[0010] An aerosol-generating article is provided comprising an aerosol-forming substrate and a susceptor for heating the aerosol-forming substrate. The susceptor comprises a first susceptor material and a second susceptor material, the first susceptor material being disposed in intimate physical contact with the second susceptor material. The second susceptor material preferably has a Curie temperature that is lower than 500.degree. C. The first susceptor material is preferably used primarily to heat the susceptor when the susceptor is placed in a fluctuating electromagnetic field. Any suitable material may be used. For example the first susceptor material may be aluminium, or may be a ferrous material such as a stainless steel. The second susceptor material is preferably used primarily to indicate when the susceptor has reached a specific temperature, that temperature being the Curie temperature of the second susceptor material. The Curie temperature of the second susceptor material can be used to regulate the temperature of the entire susceptor during operation. Thus, the Curie temperature of the second susceptor material should be below the ignition point of the aerosol-forming substrate. Suitable materials for the second susceptor material may include nickel and certain nickel alloys.

[0011] Preferably, the susceptor may comprise a first susceptor material having a first Curie temperature and a second susceptor material having a second Curie temperature, the first susceptor material being disposed in intimate physical contact with the second susceptor material. The second Curie temperature is preferably lower than the first Curie temperature. As used herein, the term `second Curie temperature` refers to the Curie temperature of the second susceptor material.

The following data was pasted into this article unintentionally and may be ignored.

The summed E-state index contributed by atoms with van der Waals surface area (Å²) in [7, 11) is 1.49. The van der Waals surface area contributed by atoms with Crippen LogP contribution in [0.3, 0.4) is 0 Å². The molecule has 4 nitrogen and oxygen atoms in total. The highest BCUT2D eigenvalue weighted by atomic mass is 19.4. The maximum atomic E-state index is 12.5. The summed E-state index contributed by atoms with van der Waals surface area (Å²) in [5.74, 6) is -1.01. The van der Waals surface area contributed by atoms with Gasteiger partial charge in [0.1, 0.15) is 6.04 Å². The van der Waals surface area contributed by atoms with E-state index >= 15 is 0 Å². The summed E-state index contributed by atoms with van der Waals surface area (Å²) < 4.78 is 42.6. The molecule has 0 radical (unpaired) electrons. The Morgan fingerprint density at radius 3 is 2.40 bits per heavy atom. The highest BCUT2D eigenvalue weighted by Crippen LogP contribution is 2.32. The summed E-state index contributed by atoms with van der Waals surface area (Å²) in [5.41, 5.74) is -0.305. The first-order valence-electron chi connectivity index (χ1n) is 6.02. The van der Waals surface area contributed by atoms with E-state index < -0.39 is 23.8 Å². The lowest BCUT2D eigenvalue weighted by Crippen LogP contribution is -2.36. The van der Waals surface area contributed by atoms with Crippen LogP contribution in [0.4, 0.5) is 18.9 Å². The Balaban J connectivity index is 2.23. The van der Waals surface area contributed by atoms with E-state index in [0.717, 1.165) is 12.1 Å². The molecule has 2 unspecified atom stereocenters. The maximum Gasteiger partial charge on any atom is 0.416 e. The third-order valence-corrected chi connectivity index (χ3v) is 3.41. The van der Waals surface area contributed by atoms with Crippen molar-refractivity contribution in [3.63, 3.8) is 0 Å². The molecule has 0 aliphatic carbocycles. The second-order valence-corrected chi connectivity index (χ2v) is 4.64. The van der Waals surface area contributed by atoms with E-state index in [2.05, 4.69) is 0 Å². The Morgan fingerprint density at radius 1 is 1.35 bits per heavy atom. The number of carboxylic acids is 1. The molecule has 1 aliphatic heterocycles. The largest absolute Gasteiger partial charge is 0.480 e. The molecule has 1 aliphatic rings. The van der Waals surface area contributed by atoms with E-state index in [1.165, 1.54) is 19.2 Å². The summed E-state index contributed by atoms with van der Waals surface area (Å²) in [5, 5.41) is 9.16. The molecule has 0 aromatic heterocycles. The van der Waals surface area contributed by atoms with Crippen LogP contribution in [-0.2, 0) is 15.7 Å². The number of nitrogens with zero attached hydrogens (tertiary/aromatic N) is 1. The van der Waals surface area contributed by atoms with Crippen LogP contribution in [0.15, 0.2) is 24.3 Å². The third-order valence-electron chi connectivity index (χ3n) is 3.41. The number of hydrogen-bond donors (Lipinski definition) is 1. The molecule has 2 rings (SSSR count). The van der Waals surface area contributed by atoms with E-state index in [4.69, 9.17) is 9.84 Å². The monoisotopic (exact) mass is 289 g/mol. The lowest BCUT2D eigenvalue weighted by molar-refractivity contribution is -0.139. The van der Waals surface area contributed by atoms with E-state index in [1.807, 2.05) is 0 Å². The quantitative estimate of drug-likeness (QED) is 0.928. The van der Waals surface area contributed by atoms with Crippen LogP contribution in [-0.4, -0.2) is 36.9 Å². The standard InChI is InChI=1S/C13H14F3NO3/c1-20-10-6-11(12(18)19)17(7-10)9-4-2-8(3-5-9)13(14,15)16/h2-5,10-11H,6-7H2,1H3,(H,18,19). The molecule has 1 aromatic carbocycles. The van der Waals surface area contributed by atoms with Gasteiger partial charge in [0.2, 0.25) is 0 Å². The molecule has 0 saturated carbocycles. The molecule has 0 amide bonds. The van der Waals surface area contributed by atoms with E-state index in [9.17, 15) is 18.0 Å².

[0012] By providing a susceptor having at least a first and a second susceptor material, with either the second susceptor material having a Curie temperature and the first susceptor material not having a Curie temperature, or first and second susceptor materials having first and second Curie temperatures distinct from one another, the heating of the aerosol-forming substrate and the temperature control of the heating may be separated. While the first susceptor material may be optimized with regard to heat loss and thus heating efficiency, the second susceptor material may be optimized in respect of temperature control. The second susceptor material need not have any pronounced heating characteristic. The second susceptor material may be selected to have a Curie temperature, or second Curie temperature, which corresponds to a predefined maximum desired heating temperature of the first susceptor material. The maximum desired heating temperature may be defined such that a local overheating or burning of the aerosol-forming substrate is avoided. The susceptor comprising the first and second susceptor materials has a unitary structure and may be termed a bi-material susceptor or a multi-material susceptor. The immediate proximity of the first and second susceptor materials may be of advantage in providing an accurate temperature control.